Wordle game for Lent is helping this Methodist church prepare for Easter


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Zoë Petersen, Deseret News

This article was first published in the State of Faith newsletter. Sign up to receive the newsletter in your inbox each Monday night.

For many Americans, playing Wordle is already a daily ritual. Asbury United Methodist Church in Bossier City, Louisiana, recently moved to turn it into an openly religious one.

During the season of Lent, which spans from Ash Wednesday (observed on March 2 this year) to Easter, the church is offering a daily Wordle game tied to the scripture reading from the previous Sunday. Participants have six chances to guess each day’s word. Afterward, whether they’re successful or not, they can read a short message from a congregational leader on the term’s spiritual significance.

The goal of the activity is not just to give people an extra Wordle each day — the main Wordle site, owned by The New York Times, offers just one word per 24 hours — but also to encourage deeper engagement with Bible readings and church life, said the Rev. Matt Rawle, Asbury’s senior pastor, to a Methodist publication earlier this month.

People will “spend time thinking about Sunday’s message and connecting with friends,” he said. “How often do people spend five minutes a day thinking about scripture?”

I really enjoyed taking part in Asbury’s game over the past week as I prepared to write about it for this newsletter. I found myself looking forward to the short and sweet reflections on the daily words, which have ranged from obviously religious terms like “angel” and “devil” to unexpected ones like “world.”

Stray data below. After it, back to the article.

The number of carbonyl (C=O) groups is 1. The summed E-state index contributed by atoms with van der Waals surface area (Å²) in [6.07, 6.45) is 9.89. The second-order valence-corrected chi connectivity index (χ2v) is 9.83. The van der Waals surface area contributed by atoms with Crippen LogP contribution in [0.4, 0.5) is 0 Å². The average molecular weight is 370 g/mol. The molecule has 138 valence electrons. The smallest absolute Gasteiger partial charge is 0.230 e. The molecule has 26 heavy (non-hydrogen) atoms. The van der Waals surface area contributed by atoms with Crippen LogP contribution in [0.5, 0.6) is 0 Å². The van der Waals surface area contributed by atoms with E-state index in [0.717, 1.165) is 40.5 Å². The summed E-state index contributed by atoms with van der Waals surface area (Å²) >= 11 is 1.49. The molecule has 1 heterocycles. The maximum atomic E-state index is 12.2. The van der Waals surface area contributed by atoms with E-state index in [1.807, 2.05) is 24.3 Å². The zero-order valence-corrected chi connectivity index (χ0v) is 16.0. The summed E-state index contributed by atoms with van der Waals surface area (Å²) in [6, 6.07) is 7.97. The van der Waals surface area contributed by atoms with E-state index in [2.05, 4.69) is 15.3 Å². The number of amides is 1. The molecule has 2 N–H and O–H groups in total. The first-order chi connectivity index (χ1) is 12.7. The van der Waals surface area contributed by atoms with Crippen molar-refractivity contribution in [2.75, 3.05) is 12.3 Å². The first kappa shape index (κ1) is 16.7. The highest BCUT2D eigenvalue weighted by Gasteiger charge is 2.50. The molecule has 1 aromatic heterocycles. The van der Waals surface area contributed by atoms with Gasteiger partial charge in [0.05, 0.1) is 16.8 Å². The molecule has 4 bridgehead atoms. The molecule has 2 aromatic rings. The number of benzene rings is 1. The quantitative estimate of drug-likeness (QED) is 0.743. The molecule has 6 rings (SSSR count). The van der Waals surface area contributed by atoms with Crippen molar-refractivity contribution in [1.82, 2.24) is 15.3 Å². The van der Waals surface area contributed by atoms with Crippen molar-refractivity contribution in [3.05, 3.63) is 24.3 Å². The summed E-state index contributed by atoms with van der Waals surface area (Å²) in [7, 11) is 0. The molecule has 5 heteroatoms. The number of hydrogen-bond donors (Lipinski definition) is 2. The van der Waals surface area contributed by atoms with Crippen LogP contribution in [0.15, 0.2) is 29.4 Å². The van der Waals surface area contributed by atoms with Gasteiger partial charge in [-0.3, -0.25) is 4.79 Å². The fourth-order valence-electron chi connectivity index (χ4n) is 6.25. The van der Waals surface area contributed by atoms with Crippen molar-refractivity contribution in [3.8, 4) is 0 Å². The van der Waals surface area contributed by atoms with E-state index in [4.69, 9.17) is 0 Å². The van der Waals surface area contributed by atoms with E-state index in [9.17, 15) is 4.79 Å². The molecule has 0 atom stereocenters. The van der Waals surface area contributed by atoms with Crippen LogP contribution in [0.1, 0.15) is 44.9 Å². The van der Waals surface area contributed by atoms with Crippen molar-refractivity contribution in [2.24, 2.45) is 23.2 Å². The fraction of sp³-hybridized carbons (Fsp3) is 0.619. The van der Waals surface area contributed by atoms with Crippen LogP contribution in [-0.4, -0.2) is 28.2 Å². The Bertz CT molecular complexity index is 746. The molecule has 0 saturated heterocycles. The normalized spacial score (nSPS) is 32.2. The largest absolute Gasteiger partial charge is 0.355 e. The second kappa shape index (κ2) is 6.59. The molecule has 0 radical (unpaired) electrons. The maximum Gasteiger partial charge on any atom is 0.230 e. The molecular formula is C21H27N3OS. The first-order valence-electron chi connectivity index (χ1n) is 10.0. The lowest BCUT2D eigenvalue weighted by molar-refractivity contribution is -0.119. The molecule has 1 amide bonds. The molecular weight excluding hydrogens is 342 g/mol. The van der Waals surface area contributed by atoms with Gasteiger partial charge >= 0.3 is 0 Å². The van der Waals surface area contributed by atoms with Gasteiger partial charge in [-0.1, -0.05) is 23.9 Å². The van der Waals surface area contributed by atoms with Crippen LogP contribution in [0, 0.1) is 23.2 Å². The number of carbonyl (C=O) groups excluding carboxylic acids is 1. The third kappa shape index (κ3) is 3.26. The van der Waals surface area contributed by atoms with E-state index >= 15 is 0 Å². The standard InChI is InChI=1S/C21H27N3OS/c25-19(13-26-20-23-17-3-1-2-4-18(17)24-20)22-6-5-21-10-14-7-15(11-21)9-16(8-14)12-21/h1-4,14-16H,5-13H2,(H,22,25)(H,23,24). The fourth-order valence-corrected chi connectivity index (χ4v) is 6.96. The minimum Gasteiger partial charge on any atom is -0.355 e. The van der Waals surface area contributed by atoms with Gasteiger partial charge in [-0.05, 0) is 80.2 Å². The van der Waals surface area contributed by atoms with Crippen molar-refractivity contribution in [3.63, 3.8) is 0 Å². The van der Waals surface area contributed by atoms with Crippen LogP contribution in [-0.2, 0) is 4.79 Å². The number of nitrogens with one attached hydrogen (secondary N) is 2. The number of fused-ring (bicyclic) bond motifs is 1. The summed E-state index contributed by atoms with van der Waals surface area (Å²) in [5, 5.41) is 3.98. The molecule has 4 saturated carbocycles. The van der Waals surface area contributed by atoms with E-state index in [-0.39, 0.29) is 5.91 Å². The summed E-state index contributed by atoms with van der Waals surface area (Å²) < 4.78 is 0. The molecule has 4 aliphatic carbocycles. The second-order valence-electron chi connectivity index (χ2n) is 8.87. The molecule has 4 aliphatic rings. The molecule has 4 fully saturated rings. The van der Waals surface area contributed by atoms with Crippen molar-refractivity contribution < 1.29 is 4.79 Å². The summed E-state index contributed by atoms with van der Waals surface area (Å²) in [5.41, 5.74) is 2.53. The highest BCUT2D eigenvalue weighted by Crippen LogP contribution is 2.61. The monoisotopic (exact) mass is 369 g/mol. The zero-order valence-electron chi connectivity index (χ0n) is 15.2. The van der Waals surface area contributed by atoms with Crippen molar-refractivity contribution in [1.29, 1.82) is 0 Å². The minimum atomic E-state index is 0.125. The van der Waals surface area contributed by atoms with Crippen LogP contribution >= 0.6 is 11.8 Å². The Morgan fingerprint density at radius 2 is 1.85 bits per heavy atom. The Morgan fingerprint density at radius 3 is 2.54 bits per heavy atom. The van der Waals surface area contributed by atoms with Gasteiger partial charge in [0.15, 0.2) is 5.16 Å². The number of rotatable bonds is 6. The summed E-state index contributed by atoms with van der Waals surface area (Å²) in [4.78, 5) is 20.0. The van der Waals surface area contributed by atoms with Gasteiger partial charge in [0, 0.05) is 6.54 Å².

The experience got me thinking about how to use Wordle customization tools for my own devices. What if I put one at the end of each of my stories to check people’s reading comprehension?


Fresh off the press


Term of the week: Social orphan

My Deseret News colleague, Mya Jaradat, is always teaching me new things. Last week, I talked about her coverage of temporary protected status for Ukrainians. This week, I want to write on the concept of a “social orphan,” which she discusses in her new article on how religious organizations are helping Ukrainian orphans.

As Mya noted in her story, social orphans are people in orphanages who have living family members and who sometimes maintain ties with these loved ones. Social orphans end up in orphanages not because they lost all their potential caretakers, but because their caretakers don’t have the resources or, in some cases, the capacity to raise them.

Experts estimate that many of the 100,000 or so people in Ukrainian orphanages are social orphans. That makes efforts to evacuate them to other countries especially fraught, since evacuation may lead to long-term (or even permanent) separation from their family members.


What I’m reading ...

Over the past few months, the conversation about threats to religious freedom have shifted right in front of my eyes. In a recent essay, the scholar Carl R. Trueman thoughtfully explores why conservative religious Americans seem increasingly hostile to the legal protections they once championed.

A new survey from the Episcopal Church shows that many non-Christians don’t have nice things to say about their Christian neighbors. The report showed that religiously unaffiliated adults are more likely than others to describe Christians as “hypocritical,” “judgmental” and “self-righteous,” according to Religion News Service.


Odds and ends

After you read my latest story on the Navy’s vaccine mandate, check out the Baptist Joint Committee’s overview of other cases involving religious freedom challenges to COVID-19 rules.

During the pandemic, my husband and I have become Door Dash addicts. Multiple times each week, we open up the app and explore our options — and then agonize over which restaurant to choose. In the future, I’m looking forward to applying the lessons shared in NPR’s recent column on how to be less indecisive.